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It’s a requirement for freshmen at my school, but I talked with my counselor, and we decided it would be better to take it over the summer.

I hate when people say this. I clearly don’t care about childish things anymore, I’m a high achieving teenager who knows what they can offer. I’ve been planning my freshmen year through college since I was in 4th grade. I deeply feel like it’s my calling to get the best education in the world.

I know colleges don’t care about how many APs you take, but they care if I challenged myself. I’m taking all those AP’s because it would prepare myself for the crazy hard classes in college.

Literally everything about this response tells me that you need a reality check. And who says ivy’s or T20 schools will give you the “best education in the world”? How do you measure what school is the “best”?

College classes aren’t necessarily crazy hard, although they’re always faster-paced than HS classes and require more autonomy (ability to work independently, manage your time, etc, but if you take 4*4 classes as indicated, you should be good before you get to college).
Make sure to include

  • time to sleep, 9 hours a night. I know you probably think sleep is a balancing variable, which is why I place it first. 9 hours 8th-10th grade, 8hours 11-12th grade so that you can keep your brain in tip-top shape for college.
  • time to develop activities. You don’t need fifteen million, just a few that you get really good at and make an impact with. Looks like this aspect is under control but…
  • try to have 1 activity that’s just for fun, not for college, no reward but the fun you have when doign it. It could be a cooking club or building a tree fort or learning the backstroke, anything that’s non competitive, just “fun”. This way you show balance, that you’re not a “robot”
    Although it’s mainly for balance, it may even come back in college interviews… one way to make your interviewer frown: not being able to name one TV or youtube program, podcast, or channel that you like, not having a favorite book/musician/videogame/film… nothing, blank stare… you may not have a favorite book, for instance, but no entertainment favorite of any kind?
  • family and friends ( probably obvious)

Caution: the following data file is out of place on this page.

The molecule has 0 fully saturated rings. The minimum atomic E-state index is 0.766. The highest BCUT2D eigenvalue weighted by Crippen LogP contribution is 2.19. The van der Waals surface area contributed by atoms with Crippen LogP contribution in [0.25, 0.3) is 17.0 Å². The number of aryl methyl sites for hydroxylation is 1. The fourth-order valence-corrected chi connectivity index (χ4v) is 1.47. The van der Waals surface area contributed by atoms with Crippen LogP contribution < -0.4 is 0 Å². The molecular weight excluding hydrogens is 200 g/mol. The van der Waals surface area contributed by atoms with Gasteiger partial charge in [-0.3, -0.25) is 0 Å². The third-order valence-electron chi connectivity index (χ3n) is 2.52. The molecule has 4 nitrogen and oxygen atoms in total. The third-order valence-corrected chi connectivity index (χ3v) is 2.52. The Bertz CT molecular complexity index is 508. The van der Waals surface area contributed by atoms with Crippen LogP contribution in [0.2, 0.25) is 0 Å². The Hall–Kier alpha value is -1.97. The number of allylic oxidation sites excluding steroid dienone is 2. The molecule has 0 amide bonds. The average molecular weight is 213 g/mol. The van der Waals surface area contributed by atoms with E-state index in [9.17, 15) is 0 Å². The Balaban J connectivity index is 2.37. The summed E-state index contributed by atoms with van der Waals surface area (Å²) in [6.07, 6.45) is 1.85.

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I learn Japanese for fun after school, but would this sound like just another academic pursuit? Also, thank you for the very kind feedback, I do often feel like a robot with no emotions :smile:

I don’t quite know what you mean by “you need a reality check” if I’m simply saying that with the path that I’m going through a T20 school would be a greater fit for me it does not imply that I’m bragging or anything of that sort.
Honestly, no one knows if I would be considered or not. I haven’t even entered high school for darn sake. What do you expect me to be doing? Wasting my life on silly things? Doing nothing waiting for high school to finish by itself?
I want to go to a top school because I’m low-income and prestigious schools offer full-ride scholarships for people like me.

@Alfredo8a, don’t worry.
Sometimes adults on this site forget they’re talking to a 13 year old.
(If you were 17, you can see how your posts may lead to a different reaction, though, right?)
Work hard but don’t forget to have fun, find a balance, explore new things, especially between now and 11th grade. This is key. There’s no “super duper rigorous” check mark for instance. Stanford, the Ivy League, NESCACs, they really just want to make sure you can do the work, and 8 AP’s with A’s tell them that. After that, the students selected are those who did something different, something unusual, made an impact, were creative, etc., ie., found a way to show who they are when they’re giving themselves to the fullest.
So, 10, 12, 15 AP’s isn’t what they’re looking for, but rather 8+EC impact. Obviously if you were interested in more than 8, have 10 or 12 with A’s, that’s fine, but it won’t make a difference for the colleges you’re targeting. It may make a difference for you personally if you really want to learn, but it shouldn’t be at the expense of everything else.
It’s a delicate balance and it’s really hard to do.

Remember, college isn’t the goal, it’s the bridge to the rest of your life. It’s a means to an end even if, for now, it’s a far away destination. :slight_smile: (Well, not so “far away” due to the Stanford internship).

When time comes, look into Questbridge.

A course that was one of the models of AP CS principles:
It is intended for those with no previous CS experience.